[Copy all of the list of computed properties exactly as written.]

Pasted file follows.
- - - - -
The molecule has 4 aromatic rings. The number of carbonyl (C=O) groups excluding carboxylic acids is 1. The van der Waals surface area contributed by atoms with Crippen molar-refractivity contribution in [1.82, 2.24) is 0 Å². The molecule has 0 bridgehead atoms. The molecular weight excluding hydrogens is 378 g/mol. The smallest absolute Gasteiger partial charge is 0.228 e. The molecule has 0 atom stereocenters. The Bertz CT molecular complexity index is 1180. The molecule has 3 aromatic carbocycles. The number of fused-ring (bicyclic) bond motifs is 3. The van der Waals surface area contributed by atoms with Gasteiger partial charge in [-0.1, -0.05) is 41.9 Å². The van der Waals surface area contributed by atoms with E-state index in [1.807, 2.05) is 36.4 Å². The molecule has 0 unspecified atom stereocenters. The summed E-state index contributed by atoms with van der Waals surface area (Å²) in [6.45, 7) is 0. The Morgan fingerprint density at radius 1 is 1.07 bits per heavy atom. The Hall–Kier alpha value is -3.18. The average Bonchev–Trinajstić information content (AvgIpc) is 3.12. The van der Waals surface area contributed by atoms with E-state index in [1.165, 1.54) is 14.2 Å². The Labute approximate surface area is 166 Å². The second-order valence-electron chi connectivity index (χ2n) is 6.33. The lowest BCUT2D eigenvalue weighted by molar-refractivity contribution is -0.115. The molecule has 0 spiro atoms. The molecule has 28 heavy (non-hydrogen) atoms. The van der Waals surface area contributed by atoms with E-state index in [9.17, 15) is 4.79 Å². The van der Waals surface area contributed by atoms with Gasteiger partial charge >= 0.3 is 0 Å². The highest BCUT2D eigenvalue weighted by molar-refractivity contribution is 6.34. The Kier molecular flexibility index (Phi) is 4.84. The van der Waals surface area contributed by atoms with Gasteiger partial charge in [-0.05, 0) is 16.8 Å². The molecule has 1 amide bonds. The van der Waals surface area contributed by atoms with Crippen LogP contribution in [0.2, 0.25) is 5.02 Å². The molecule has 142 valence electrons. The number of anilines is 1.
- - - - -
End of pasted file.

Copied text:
The molecule has 4 aromatic rings. The number of carbonyl (C=O) groups excluding carboxylic acids is 1. The van der Waals surface area contributed by atoms with Crippen molar-refractivity contribution in [1.82, 2.24) is 0 Å². The molecule has 0 bridgehead atoms. The molecular weight excluding hydrogens is 378 g/mol. The smallest absolute Gasteiger partial charge is 0.228 e. The molecule has 0 atom stereocenters. The Bertz CT molecular complexity index is 1180. The molecule has 3 aromatic carbocycles. The number of fused-ring (bicyclic) bond motifs is 3. The van der Waals surface area contributed by atoms with Gasteiger partial charge in [-0.1, -0.05) is 41.9 Å². The van der Waals surface area contributed by atoms with E-state index in [1.807, 2.05) is 36.4 Å². The molecule has 0 unspecified atom stereocenters. The summed E-state index contributed by atoms with van der Waals surface area (Å²) in [6.45, 7) is 0. The Morgan fingerprint density at radius 1 is 1.07 bits per heavy atom. The Hall–Kier alpha value is -3.18. The average Bonchev–Trinajstić information content (AvgIpc) is 3.12. The van der Waals surface area contributed by atoms with E-state index in [1.165, 1.54) is 14.2 Å². The Labute approximate surface area is 166 Å². The second-order valence-electron chi connectivity index (χ2n) is 6.33. The lowest BCUT2D eigenvalue weighted by molar-refractivity contribution is -0.115. The molecule has 0 spiro atoms. The molecule has 28 heavy (non-hydrogen) atoms. The van der Waals surface area contributed by atoms with E-state index in [9.17, 15) is 4.79 Å². The van der Waals surface area contributed by atoms with Gasteiger partial charge >= 0.3 is 0 Å². The highest BCUT2D eigenvalue weighted by molar-refractivity contribution is 6.34. The Kier molecular flexibility index (Phi) is 4.84. The van der Waals surface area contributed by atoms with Gasteiger partial charge in [-0.05, 0) is 16.8 Å². The molecule has 1 amide bonds. The van der Waals surface area contributed by atoms with Crippen LogP contribution in [0.2, 0.25) is 5.02 Å². The molecule has 142 valence electrons. The number of anilines is 1.